I remember my first celebration of a 4th of July in New York and how I used to watch the Macy’s annual firework display sparkling all over the skies above Hudson River.

I imagined being taken away, as in a movie scene, with lights in different colors and shapes embroiding the city sky, people cheering and thousands of voices united in a single manifestation of joy and glory. A joyful day marking the Independence Day, when in 1776 thirteen U.S. states declared their independence from England.

I had never seen something as thrilling and enchanting as that. As one of their most important holidays, it is also my very first memory from America’s cultural traditions that stayed with me for 20 years.

I arrived there as a student, for the first time in an overwhelming, intense, irresistible city such as New York, at least this is how it appeared to me, an adolescent coming from a former communist country.

Among the values on which this culture is built on are achievement, individualism, independence, equality, freedom of speech, future goals and orientation. For many international students, adapting to American culture can be hard and, at times, frustrating. To me, a 19 years old foreign student, to embrace those values and fit in, I needed to:

  • Not fight that much to understand it (“the culture”), in order to find my place. It happens eventually, anyway. I did my best to work consistently smart, show respect, take care of my health and energy – which improved my look (an important ingredient for groups inclusion) and make friends. I also brought some of my own culture in the community. In return, I felt that Americans were open, inclusive and supportive.
  • Get a solid grasp of all which represented the high-level educational world. Learn as much as I could, involve in a lot of research (they are very good at that!), talk to teachers all the time, be a quick learner, say my opinions with honesty, be considerate and cooperative, involve in activities and volunteer a lot. In return, I felt I became more visible, noted, even praised and promoted.
  • Understand and get used to “political correctness” and the culture of “to go”. In a nutshell, being politically correct means avoiding any language and actions that may harm, insult, or exclude certain people, most of the time, the ones who are already experiencing disadvantages. Basically avoiding negative stereotyping. And I like that, it resonates with my values, as well. It gives me a sense of educated politeness in all encounters, even if sometimes it could be interpreted as “coldness” or “distance”. I prefer formal to artificial closeness. And I prefer buying things “to go”, such as the Starbucks coffee or the most delicious lunch soups, sandwiches or salads from the street food places. It saves time and money. Moreover, it is quite pleasant to eat out in the fresh air, in a park and, for the remaining time of the lunch break, take a short walk or have a small expresso in a cozy coffee shop nearby.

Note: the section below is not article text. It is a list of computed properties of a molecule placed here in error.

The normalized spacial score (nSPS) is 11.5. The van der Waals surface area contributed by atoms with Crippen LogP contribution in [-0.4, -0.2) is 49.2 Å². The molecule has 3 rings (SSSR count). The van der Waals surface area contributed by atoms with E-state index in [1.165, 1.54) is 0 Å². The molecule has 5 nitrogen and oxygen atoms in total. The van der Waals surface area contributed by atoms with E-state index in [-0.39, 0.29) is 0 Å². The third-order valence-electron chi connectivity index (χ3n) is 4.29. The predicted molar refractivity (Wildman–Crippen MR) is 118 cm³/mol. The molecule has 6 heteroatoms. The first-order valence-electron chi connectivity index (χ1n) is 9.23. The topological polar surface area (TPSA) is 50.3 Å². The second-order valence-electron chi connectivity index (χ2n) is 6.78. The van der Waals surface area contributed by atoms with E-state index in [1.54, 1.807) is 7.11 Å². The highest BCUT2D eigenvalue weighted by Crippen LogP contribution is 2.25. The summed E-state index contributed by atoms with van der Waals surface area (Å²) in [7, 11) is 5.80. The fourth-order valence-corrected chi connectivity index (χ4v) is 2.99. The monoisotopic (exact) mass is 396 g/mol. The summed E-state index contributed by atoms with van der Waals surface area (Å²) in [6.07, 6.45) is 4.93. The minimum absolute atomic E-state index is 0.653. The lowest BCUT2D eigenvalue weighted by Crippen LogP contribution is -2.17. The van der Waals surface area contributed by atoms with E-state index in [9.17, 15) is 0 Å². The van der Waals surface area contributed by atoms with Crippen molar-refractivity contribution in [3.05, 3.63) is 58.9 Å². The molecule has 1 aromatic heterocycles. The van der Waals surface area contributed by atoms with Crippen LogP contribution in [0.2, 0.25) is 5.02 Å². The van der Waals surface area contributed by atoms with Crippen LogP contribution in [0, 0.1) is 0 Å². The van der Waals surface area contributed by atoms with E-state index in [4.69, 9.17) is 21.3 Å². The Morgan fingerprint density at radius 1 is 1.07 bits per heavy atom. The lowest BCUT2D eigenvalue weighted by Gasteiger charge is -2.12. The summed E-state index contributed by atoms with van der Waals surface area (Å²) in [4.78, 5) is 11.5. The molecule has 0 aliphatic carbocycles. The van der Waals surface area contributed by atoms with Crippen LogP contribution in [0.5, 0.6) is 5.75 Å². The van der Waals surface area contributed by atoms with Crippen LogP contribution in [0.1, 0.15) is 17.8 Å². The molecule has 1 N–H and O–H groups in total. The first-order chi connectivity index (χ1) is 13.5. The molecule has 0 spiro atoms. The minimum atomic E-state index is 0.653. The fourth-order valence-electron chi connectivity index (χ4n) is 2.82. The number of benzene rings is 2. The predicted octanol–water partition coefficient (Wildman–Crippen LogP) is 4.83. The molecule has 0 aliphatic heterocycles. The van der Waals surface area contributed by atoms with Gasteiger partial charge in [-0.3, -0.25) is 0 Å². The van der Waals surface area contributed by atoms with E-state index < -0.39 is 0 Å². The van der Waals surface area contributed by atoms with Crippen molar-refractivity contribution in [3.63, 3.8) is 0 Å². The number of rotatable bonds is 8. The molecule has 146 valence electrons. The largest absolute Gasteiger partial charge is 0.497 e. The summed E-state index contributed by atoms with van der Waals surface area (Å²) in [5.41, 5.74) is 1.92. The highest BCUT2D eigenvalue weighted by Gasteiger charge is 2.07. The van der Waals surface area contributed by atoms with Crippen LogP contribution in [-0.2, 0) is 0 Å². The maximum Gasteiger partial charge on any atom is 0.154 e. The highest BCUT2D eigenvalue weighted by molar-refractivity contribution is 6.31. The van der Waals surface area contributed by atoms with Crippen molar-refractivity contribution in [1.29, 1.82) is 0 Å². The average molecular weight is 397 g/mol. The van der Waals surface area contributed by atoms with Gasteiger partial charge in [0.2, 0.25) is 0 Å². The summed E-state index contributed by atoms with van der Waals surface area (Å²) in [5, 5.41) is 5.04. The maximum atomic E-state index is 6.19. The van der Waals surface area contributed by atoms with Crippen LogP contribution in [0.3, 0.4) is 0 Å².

Monica Dudoiu - New York 4 July America remains to me an amazing mix of …many opportunities! I believe you can become there whatever you choose and you can have there all you dream of, shaped by your choices, intentions and focused actions.

There are many things to talk about and many more memories to share. I missed that life at return. I am still melancholic at times, even now, after 20 years.

Few years after my return to Romania I went back to visit New York. I wanted to share with my husband a bit of what I held special in my heart, memories dear to me from my young self.

I will always keep America deep down in my heart as that special place where I formed my personality as a young adult, had the needed experiences, built a character and matured.

Happy 4th of July, America!

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